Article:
The ECS KN1-SLI Extreme looks like a pretty sweet motherboard
for anyone on a budget who wants good performance, and the all important option
of running dual PCI Express x16 SLI-compatible videocards. Based on the
nVidia nForce4 SLI chipset, the ECS KN1-SLI Extreme supports all the current flavours of Socket 939 AMD Athlon64/FX/X2
processors. Its four DDR DIMM slots can be installed with as much as 4GB
of PC3200 DDR memory (non ECC unbuffered) in a dual channel configuration.
Onboard data connections consist of IEEE 1394a Firewire
which hums away at 800Mbps, a 7.1-channel audio codec, Gigabit and 10/100 NICs,
and an additional Serial ATA II/RAID controller. Expansion slots are pretty
numerous, with one open PCI Express x1 (two if you do not run SLI videocards)
and three available 32-bit PCI slots.
The two PCI Express x16 slots support
8 lanes of PCI Express each when the user is running videocards in Scalable Link
Interface (SLI) mode. If just one videocard is installed, the primary PCI Express x16 slot is
allocated the full 16 lanes.
||ECS KN1-SLI Extreme Motherboard
Users manual, Ultra/133 IDE Cable, Ultra/33
IDE Cable, Floppy Cable, Six Serial ATA Cables, Molex to
Serial ATA Power Cable, Network Cable, Parallel Expansion
Bracket, USB/IEEE 1394 Bracket, Front Panel I/O Bracket, Dual
BIOS chip I/O Shield, Case Screws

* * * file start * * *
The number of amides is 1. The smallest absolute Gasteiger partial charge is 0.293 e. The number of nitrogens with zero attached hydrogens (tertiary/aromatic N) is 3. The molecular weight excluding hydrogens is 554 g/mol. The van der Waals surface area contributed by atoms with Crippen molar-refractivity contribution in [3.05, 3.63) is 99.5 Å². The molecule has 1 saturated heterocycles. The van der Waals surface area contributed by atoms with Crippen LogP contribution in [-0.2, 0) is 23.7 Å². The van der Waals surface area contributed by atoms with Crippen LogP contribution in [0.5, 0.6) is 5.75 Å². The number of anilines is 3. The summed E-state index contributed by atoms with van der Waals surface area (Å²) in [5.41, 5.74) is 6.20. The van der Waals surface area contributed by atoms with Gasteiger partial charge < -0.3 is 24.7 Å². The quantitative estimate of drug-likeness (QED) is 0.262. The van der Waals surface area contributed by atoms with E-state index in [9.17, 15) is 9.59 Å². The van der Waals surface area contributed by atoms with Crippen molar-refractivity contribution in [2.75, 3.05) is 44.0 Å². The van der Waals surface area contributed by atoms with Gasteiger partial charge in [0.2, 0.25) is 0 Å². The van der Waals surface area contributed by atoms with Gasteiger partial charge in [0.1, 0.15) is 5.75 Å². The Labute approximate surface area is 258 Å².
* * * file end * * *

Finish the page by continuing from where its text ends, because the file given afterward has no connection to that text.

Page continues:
While setting up the KN1-SLI Extreme for benchmarking, I found myself pleasantly surprised at how well the boards' components where arranged. Speaking from past experiences, I've sometimes been left scratching my head at the placement of certain ports or headers, but that is not the case with the KN1-SLI Extreme. From the placement of the IDE/floppy/main ATX power connectors to the Serial ATA II channel placements and header locations, everything is well positioned for user access.
Nestled between each of the PCI and PCI Express expansion slots are bright blue LEDs
which blink at random when the PC is powered up. Those of you with
case windows will like this little feature as they shine quite brightly. Those of you with case windows
might also find this pretty annoying after a while as evidently there is no
way to disable the LEDs.
The ECS KN1-SLI Extreme motherboard comes with two onboard network
connections, the first is a Marvell 88E1111 Gigabit network controller which runs though a
special connection directly to the nVidia nForce4 SLI chipset. The second NIC,
a Realtek RTL8100C, runs though the PCI bus and supports speeds of 10/100 so there shouldn't be any
Looking closly at the board we find that
the ECS KN1-SLI Extreme integrates in a newer PCI Express-based Silicon Image SiI3132 Serial
ATA II/RAID controller. The SiI3132 runs through a PCI Express x1 connection and supports
RAID modes 0, 1 and 0+1. Natively the controller only sports two connectors, but
thanks to port multiplier capabilities, you can connect up to 30 SATAII hard
drives to each port. Port multiplier devices are starting to hit the market, and early
units seem to be pretty reasonable in terms of price. Users still relying on IDE hard drives should
note that the nVidia nForce4 SLI chipset natively supports two IDE channels, or a
total of four IDE devices.
The user manual that accompanies the ECS KN1-SLI Extreme is easy to
read and even novice users will find its instructions clear and understandable. I
particularly enjoy the brief chapter overviews at the beginning of each section; it
certainly helps to know what a chapter will deal without having to skim through